Sunday, December 18, 2011

O Adonai

Note: This post is the second in a series of posts on the "O Antiphons" that I wrote two years ago. I'm reposting them here this year as we head towards Christmas.

O Adonai, and leader of the House of Israel, 
who appeared to Moses in the fire of the burning bush 
and gave him the law on Sinai: 
Come and redeem us with an outstretched arm. 

I grew up in a tradition that emphasized grace. Sure, there were parts of my evangelical upbringing where the importance of works would sneak in, where preachers would insist that you had to do certain things correct to be saved. However, that's not what shaped me. I was shaped by the idea that we are saved by pure and unadulterated grace, not by works, lest anyone should boast. And that gospel was the sweet milk that nourished my young Christian soul.

And I'm grateful for it.

Later in life, though, while working on my Bachelors degree in Biblical Studies, I took a class on the Minor Prophets. This “grace only” view had begun to break down before that, during the freshman Old Testament survey course taught by David. But that class on the minor prophets... it broke my theological world in two. All of the sudden I saw that grace without justice was cheap and empty.

O come, O come, great Lord of might, 
who to thy tribes on Sinai's height 
in ancient times once gave the law 
in cloud and majesty and awe. 

In the midst of giving the law, God made it clear that the law was a covenant ensuring that the people would truly practice the love of God. Thus the Torah is filled with concern for the poor and weak, those without voice in society. In Deuteronomy's retelling of the Ten Commandments, the commandment for keeping the Sabbath day is given so that the poor, the slaves and workers of society may also have rest.

Later in Deuteronomy, God declares that this law flows from God's very being. And lest you be confused about what that being was, God says, 
For the Lord your God is God of gods and Lord of lords, the great God, mighty and awesome, who is not partial and takes no bribe, who executes justice for the orphan and the widow, and who loves the strangers, providing them with food and clothing. You shall also love the stranger, for you were strangers in the land of Egypt. — Deuteronomy 10:17–20 

The Torah should make us look like that. Our God is not moved to action or inaction because of financial gain. The key question for universal health-care, thus, isn't how much will it cost. The key question is how does a society care for the least among them. To oppose the idea of providing health-care to every human being because of the cost is to take a bribe, to use financial gain as a reason for action/inaction on a question of justice.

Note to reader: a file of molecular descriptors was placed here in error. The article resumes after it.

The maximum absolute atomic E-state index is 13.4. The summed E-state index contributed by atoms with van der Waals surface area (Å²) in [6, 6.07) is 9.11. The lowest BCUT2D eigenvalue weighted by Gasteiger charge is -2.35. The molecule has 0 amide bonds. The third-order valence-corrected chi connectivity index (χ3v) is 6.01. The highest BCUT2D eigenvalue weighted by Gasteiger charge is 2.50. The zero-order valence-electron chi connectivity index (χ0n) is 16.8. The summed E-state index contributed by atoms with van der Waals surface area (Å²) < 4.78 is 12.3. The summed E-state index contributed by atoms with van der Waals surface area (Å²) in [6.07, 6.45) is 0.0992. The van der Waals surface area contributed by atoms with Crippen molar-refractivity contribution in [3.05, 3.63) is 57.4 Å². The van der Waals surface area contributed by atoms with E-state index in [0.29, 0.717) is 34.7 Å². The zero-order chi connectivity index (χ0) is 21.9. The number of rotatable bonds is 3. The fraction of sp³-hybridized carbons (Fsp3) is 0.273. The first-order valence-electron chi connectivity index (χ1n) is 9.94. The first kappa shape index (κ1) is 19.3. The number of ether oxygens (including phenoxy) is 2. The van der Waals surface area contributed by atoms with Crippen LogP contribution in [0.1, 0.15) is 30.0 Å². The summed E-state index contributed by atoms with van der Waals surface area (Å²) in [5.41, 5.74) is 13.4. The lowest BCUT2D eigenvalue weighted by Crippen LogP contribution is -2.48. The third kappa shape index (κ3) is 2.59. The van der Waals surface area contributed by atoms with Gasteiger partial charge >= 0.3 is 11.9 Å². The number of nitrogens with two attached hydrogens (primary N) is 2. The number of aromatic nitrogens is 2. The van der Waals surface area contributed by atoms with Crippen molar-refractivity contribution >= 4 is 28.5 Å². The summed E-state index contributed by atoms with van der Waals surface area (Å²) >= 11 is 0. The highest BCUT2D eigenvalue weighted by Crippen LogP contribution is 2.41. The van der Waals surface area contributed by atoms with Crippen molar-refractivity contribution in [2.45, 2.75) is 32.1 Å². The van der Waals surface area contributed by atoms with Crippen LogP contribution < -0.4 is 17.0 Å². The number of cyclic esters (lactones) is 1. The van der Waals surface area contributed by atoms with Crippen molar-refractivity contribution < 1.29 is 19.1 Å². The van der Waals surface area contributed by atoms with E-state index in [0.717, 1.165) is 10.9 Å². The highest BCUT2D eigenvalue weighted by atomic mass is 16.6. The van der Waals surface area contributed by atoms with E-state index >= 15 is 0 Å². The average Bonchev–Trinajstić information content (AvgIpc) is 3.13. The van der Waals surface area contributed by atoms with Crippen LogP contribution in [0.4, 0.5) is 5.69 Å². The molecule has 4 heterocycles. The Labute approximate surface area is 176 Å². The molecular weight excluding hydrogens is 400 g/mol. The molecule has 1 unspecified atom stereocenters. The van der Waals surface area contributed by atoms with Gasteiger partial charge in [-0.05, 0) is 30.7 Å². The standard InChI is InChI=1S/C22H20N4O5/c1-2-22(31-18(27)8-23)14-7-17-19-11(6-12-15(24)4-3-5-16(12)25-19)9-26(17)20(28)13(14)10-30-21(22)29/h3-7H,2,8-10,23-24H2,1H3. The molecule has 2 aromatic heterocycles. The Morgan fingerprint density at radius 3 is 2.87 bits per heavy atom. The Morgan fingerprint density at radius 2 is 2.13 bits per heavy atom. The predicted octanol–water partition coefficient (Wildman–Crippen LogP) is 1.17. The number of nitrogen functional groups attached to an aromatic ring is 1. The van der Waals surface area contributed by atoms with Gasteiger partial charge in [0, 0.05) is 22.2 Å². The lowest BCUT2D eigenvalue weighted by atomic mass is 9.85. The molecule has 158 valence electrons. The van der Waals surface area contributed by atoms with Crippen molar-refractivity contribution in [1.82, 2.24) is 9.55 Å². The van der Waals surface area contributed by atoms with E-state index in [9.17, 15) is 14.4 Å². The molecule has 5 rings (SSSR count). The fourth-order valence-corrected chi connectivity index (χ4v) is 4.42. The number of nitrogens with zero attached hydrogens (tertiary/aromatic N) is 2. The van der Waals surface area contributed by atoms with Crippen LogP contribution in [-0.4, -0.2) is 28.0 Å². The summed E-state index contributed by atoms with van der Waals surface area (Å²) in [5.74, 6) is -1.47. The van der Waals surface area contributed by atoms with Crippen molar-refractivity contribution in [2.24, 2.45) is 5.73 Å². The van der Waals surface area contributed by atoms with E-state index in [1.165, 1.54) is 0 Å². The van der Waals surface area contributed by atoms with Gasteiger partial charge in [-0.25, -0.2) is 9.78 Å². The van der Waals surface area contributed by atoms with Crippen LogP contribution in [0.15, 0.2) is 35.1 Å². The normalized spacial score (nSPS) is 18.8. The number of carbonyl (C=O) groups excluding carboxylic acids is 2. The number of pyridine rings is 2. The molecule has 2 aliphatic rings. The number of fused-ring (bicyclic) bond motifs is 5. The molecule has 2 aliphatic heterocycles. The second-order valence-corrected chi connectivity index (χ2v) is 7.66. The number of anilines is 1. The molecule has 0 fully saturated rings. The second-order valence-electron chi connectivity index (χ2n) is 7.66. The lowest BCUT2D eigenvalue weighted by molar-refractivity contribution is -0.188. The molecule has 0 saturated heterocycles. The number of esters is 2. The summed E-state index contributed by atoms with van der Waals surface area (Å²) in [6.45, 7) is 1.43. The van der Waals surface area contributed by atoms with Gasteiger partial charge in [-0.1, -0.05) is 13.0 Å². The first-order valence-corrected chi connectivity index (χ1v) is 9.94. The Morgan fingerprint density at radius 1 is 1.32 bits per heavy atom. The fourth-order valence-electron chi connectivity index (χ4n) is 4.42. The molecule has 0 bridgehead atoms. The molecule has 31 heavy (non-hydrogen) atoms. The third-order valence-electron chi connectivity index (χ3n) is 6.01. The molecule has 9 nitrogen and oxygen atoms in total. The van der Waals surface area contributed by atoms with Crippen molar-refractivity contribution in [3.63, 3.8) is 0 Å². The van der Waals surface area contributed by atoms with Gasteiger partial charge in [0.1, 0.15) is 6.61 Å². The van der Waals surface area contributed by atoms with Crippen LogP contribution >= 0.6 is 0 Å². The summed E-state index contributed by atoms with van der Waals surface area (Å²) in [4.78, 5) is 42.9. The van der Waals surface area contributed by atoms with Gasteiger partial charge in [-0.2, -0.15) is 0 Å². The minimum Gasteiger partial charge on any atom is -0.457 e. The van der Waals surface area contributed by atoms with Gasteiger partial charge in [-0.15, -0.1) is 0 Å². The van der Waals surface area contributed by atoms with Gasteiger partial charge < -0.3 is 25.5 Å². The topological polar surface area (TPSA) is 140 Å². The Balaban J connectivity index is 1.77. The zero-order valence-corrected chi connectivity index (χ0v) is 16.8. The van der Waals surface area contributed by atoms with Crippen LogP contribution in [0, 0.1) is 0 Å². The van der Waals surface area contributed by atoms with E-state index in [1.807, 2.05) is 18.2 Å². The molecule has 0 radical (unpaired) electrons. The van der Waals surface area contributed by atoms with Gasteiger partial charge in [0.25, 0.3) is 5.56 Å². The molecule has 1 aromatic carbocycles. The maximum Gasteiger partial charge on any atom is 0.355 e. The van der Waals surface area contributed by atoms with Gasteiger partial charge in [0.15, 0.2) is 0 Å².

God is not like that.

And our God will execute justice. Our God will look out for those in our society to whom we have given less rights, and will establish equity. Our God loves immigrants—illegal or otherwise—because our God watched the people of Israel struggle as they journeyed in search of a homeland. God has a soft spot for these folk and so cares deeply for them.

The worship I had loved, when I was younger, one that was bathed in a sense of grace, was incomplete. Because I took this class on the Minor Prophets and discovered that the prophet Amos believed the Lord despised such worship, “Take away from me the noise of your songs; I will not listen to the melody of your harps. But let justice roll down like waters, and righteousness like an ever-flowing stream” (Amos 5:24). I discovered in Micah that God had no patience for my offering of sacrifice if I neglected the first good, “He has told you, O mortal, what is good; and what does the Lord require of you but to do justice, and to love kindness, and to walk humbly with your God?” (Micah 6:8).

We need to recover the importance of the Torah. We need to recover a sense that our actions absolutely have social repercussions—and that God is profoundly interested in them. We need to recover the sense of a society which will structure itself with a sense of justice and equity, not solely concerned with what will keep the markets going up.

We need Adonai to descend once again, to burn this law onto the stones of our hearts, to surround us with the smoke and majesty of a God who is on the side of the weak and helpless. Because we seem to have forgotten. We've bought the bottle of cheap grace and ignored the more costly. But it is the more costly that will save us. It is the more costly that will change us.

O Adonai.


Rejoice! Rejoice! Emmanuel shall come to thee, O Israel.

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